taken strong action against the pirate industry preferring,
for example, to attack videocassette rental shops rather than
manufacturers of pirated videocassettes. Coordination among
law enforcement authorities remains poor.
7. The GON categorizes software as literary work and provides
copyright protection. Microsoft and the Business Software
Alliance (BSA) have been instrumental in combating pirated
software. To improve the regulator,s ability to enforce its
own laws, Microsoft Nigeria is providing the NCC training in
computer literacy and the identification of pirated software.
The company has also donated computers to the NCC to aid in
the discharge of its duties.
8. Microsoft Nigeria launched a publicity campaign to explain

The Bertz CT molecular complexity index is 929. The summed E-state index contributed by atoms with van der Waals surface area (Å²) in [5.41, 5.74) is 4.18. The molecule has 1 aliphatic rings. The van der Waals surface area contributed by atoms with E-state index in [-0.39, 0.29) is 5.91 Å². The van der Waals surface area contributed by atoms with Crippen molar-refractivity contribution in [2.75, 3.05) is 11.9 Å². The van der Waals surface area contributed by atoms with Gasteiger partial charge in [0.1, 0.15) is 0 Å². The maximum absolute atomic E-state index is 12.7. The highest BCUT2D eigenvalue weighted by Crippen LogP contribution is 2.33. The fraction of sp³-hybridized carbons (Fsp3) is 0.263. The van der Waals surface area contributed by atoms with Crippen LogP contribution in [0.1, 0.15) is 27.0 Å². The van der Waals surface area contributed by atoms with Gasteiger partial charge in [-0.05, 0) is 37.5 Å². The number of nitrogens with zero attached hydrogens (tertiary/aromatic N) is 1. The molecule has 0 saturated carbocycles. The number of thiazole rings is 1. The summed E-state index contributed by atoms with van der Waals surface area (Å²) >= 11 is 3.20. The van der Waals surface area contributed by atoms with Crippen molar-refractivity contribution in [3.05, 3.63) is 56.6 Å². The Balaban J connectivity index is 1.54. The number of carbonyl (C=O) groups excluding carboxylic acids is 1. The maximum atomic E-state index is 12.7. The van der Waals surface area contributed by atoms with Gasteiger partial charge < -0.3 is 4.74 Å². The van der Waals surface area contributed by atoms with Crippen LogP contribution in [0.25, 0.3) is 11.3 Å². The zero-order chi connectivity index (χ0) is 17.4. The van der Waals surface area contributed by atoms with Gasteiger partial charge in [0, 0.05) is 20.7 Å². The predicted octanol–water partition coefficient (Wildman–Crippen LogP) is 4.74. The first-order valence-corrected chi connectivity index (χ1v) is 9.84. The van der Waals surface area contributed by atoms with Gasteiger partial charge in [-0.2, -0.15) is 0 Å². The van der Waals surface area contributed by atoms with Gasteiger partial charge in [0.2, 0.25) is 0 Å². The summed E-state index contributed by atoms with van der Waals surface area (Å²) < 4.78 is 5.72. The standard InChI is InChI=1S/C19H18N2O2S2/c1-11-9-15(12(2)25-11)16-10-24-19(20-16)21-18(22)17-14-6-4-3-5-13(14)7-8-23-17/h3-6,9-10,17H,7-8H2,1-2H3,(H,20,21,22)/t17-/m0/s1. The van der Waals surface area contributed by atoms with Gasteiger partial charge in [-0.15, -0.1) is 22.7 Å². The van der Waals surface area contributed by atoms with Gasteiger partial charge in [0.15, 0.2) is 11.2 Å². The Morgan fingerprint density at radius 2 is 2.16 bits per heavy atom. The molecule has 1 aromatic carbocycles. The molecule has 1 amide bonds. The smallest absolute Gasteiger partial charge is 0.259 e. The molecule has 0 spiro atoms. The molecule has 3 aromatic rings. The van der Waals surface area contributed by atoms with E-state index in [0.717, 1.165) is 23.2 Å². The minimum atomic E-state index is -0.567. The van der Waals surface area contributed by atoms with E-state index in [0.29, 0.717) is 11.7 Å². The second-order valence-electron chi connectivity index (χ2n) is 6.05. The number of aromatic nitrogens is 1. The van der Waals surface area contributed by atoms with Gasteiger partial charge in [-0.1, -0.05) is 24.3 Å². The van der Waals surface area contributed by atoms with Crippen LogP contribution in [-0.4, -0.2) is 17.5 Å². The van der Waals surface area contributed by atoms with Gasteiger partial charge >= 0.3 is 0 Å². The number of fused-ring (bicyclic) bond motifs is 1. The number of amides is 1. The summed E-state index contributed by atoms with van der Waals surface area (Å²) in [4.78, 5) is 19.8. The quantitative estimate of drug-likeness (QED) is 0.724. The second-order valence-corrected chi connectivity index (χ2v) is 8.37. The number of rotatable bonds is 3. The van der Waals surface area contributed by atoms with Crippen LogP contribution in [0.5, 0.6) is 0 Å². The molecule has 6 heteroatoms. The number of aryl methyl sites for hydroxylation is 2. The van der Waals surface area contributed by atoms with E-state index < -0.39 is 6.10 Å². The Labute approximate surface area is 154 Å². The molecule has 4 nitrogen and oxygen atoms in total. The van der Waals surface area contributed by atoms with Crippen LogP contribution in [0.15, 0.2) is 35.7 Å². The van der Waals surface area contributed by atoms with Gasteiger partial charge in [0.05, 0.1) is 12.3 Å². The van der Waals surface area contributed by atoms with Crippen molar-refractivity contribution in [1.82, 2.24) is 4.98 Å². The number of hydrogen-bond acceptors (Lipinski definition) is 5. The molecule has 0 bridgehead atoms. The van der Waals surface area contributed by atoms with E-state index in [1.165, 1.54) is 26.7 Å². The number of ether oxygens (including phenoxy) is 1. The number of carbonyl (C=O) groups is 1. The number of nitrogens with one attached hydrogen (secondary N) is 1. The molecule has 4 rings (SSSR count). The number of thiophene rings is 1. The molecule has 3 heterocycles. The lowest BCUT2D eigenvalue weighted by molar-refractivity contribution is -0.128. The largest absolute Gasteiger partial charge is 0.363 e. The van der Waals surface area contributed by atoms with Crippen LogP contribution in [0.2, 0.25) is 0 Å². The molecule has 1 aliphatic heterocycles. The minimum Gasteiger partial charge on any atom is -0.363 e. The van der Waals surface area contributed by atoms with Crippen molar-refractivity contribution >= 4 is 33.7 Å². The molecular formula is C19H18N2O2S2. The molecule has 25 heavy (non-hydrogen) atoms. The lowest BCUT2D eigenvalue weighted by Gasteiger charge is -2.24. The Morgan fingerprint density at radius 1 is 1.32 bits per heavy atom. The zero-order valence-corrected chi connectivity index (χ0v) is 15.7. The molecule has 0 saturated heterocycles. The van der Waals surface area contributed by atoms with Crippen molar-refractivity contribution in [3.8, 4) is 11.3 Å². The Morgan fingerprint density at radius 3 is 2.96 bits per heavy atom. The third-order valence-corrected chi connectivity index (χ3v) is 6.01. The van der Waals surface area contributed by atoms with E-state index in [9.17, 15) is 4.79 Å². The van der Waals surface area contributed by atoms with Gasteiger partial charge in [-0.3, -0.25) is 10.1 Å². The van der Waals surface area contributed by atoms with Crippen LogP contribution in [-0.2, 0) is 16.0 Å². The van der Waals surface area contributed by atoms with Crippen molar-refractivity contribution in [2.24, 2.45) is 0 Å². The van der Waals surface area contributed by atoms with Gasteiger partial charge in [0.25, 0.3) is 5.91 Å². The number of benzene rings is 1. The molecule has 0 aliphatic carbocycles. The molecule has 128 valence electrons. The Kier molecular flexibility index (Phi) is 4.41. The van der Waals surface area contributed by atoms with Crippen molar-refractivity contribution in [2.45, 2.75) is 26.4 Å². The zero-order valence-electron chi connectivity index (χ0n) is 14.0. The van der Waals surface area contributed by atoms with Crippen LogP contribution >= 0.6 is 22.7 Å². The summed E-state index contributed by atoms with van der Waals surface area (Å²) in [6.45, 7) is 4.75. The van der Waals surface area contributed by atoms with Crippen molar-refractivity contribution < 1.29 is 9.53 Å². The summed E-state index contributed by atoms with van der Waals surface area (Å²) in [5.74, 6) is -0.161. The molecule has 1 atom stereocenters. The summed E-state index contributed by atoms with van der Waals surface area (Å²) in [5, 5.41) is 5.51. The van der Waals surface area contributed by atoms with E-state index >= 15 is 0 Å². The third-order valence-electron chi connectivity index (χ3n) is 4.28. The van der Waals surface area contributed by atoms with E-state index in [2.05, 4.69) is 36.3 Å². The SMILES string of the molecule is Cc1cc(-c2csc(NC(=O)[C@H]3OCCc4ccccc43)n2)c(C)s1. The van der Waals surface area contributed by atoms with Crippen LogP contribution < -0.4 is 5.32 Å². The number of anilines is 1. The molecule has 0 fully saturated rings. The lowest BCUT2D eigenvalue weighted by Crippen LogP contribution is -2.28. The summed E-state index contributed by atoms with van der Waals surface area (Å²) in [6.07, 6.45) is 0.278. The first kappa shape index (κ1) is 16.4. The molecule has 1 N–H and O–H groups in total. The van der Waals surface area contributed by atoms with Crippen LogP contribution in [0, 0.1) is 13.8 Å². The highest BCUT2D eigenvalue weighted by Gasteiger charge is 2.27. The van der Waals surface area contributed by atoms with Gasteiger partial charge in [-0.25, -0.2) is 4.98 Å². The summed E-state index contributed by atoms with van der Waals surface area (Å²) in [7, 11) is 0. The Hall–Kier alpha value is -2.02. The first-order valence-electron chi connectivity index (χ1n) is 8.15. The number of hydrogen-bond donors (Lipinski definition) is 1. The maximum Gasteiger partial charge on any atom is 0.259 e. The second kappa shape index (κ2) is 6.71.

the benefits of respecting IPR. Software development
companies in Nigeria reportedly prefer that Source
Identification Marks (SID) not be incorporated on their
media. They opine that SID does not provide them enough
economies of scale benefits from such an exercise.
9. During 2001, the Nigerian financial services sector
aggressively shifted from being a user of pirated software to
becoming generally compliant with the procurement of licensed
products. Microsoft Nigeria estimates that 65 percent of
Nigeria,s banks are at various levels of compliance with
procurement of licensed software. Just one year ago, only a
few were compliant. This reversal is due, in part, to
Microsoft Nigeria and other local software companies
effectively promoting the long-term cost advantages and